Recently, I was confronted with a choice between multiple, equally good yet entirely different options. As much as I had prepared myself in the lead up to the decision, I hadn’t considered a scenario as good—or as challenging. Having exhausted all logic and reason (e.g. pro/con lists), I felt stuck and my anxiety began rising sharply.
Fortunately, my partner shared this TED Talk by Ruth Chang who discusses how to make hard choices when confronted with equally good but strikingly different paths. It helped me tremendously and I hope it will also serve you when you need it most.
Once again, Mr. Roger reminds us about what’s important in life. For a society that values information over wonder, we too often deprive ourselves and others of silence. With deprivation, we rob ourselves of the time to reflect and wonder.
Last month, through extreme sacrifice and personal loss, Caitlin Boston paid off more than $200K in student loans all by her “freaking self”. She attributes a large part of her success to asking her male colleagues what they were making.
“Ask your other peers what they make — especially your male ones. It might make you feel uncomfortable but it’s the sole reason I started making an additional 41% a year.”
I suspect pencils are among the many things we take for granted in modern, daily life. They’re one of the first, if not the first, writing utensil we ever use as children. We learned to write, add, subtract, and multiply with them. We learned geometry and perspective with them. We took tests with them. So, so many filled in circles on standardized tests (does that date me or is that still a thing?!) My words and imagination fail to convey their omni-present place in my life and those of many others.
These days I try not to horde them as much as I used to and enjoy the ones I have until they’re whittled down. That’s tough when they’re beautiful pencil-loving stores like CW Pencils out there that pull you in like graphite sirens.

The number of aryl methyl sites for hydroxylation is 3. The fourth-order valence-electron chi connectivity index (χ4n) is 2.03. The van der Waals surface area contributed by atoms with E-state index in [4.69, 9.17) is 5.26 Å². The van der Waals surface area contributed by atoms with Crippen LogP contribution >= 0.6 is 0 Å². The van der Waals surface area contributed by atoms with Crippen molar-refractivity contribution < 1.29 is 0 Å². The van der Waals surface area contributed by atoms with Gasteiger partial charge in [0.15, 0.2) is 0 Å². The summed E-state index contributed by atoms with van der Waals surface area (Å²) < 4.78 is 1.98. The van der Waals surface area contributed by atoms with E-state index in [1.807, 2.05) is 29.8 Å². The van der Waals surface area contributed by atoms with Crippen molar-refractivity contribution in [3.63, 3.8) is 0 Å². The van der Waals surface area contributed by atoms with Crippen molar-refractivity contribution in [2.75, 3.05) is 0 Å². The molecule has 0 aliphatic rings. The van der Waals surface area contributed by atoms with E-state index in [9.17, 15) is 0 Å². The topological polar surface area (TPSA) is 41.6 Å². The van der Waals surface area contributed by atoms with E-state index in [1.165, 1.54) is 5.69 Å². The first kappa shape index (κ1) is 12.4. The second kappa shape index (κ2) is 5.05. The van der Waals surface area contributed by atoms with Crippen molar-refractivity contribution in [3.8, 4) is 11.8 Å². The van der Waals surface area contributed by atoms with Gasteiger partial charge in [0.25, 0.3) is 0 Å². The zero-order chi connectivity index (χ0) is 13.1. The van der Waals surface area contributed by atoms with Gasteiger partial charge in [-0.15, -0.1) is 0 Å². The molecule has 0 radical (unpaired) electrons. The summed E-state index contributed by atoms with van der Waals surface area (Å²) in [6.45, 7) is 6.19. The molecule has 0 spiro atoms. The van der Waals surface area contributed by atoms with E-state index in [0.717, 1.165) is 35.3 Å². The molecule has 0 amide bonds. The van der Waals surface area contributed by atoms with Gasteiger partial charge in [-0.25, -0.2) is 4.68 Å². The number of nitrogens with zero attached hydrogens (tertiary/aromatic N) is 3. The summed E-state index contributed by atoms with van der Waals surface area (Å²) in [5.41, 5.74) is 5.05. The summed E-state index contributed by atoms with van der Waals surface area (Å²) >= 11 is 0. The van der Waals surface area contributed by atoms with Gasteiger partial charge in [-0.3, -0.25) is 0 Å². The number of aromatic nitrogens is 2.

And, it’s tough when you come across a video like this that shows you how pencils are made. The machinery is hypnotic and the color dyes beautiful. I may just need to crack out one of those long-neglected adult coloring books and reconnect with an old love.
None of us are getting out of here alive, so please stop treating yourself like an after-thought. Eat the delicious food. Walk in the sunshine. Jump in the ocean. Say the truth that you’re carrying in your heart like hidden treasure. Be silly. Be kind. Be weird. There’s no time for anything else.
A friend recently directed me to an interview with Lucy Ellmann, author of the book Ducks, Newburyport. I’d previously never heard of either the author or her book and yet I was prevailed upon to read the article. Ellmann is certainly the type of person you want as a neighbor, friend, or if you’re a mother, she is someone you want to be a part of your outcast / rebel mom click. She’s witty and fiercely independent and a midwestern American living in Scotland, so she’d be a good person to know for a visit.
I can’t say I know what to think of her writing style or book. Ellman self-describes it as one long run-on sentence—the stream of consciousness of an overwhelmed and anxious Ohio housewife. A commenter notes that there are 19,000 instances of the term “the fact that.” This trifecta of rebellion against structure, convention, and punctuation may be more than I can bare. I have 13-weeks until my library hold, which may just enough time to mentally prepare myself for what could either be a fantastic mind bend or a deflated and grumbly gut.